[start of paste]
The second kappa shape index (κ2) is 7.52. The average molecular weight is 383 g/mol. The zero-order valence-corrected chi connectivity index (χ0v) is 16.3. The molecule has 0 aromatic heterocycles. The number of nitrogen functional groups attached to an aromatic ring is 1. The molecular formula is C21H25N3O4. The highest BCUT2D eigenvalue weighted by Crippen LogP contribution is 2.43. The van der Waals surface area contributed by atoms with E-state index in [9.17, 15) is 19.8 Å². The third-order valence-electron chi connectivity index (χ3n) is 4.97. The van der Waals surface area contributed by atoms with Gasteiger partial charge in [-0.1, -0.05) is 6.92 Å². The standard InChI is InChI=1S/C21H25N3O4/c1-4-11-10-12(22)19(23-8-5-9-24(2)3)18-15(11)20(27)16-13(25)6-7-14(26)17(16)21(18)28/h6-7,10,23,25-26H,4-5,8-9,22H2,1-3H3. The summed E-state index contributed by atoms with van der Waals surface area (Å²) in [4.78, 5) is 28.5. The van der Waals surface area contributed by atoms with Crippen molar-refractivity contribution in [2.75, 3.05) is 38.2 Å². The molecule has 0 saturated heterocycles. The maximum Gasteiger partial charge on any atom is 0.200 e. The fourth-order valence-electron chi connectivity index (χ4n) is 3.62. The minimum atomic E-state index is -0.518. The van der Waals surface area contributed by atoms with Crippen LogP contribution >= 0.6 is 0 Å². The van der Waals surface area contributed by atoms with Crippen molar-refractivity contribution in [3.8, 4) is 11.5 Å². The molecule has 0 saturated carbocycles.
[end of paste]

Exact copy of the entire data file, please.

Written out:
The second kappa shape index (κ2) is 7.52. The average molecular weight is 383 g/mol. The zero-order valence-corrected chi connectivity index (χ0v) is 16.3. The molecule has 0 aromatic heterocycles. The number of nitrogen functional groups attached to an aromatic ring is 1. The molecular formula is C21H25N3O4. The highest BCUT2D eigenvalue weighted by Crippen LogP contribution is 2.43. The van der Waals surface area contributed by atoms with E-state index in [9.17, 15) is 19.8 Å². The third-order valence-electron chi connectivity index (χ3n) is 4.97. The van der Waals surface area contributed by atoms with Gasteiger partial charge in [-0.1, -0.05) is 6.92 Å². The standard InChI is InChI=1S/C21H25N3O4/c1-4-11-10-12(22)19(23-8-5-9-24(2)3)18-15(11)20(27)16-13(25)6-7-14(26)17(16)21(18)28/h6-7,10,23,25-26H,4-5,8-9,22H2,1-3H3. The summed E-state index contributed by atoms with van der Waals surface area (Å²) in [4.78, 5) is 28.5. The van der Waals surface area contributed by atoms with Crippen molar-refractivity contribution in [2.75, 3.05) is 38.2 Å². The molecule has 0 saturated heterocycles. The maximum Gasteiger partial charge on any atom is 0.200 e. The fourth-order valence-electron chi connectivity index (χ4n) is 3.62. The minimum atomic E-state index is -0.518. The van der Waals surface area contributed by atoms with Crippen LogP contribution >= 0.6 is 0 Å². The van der Waals surface area contributed by atoms with Crippen molar-refractivity contribution in [3.8, 4) is 11.5 Å². The molecule has 0 saturated carbocycles.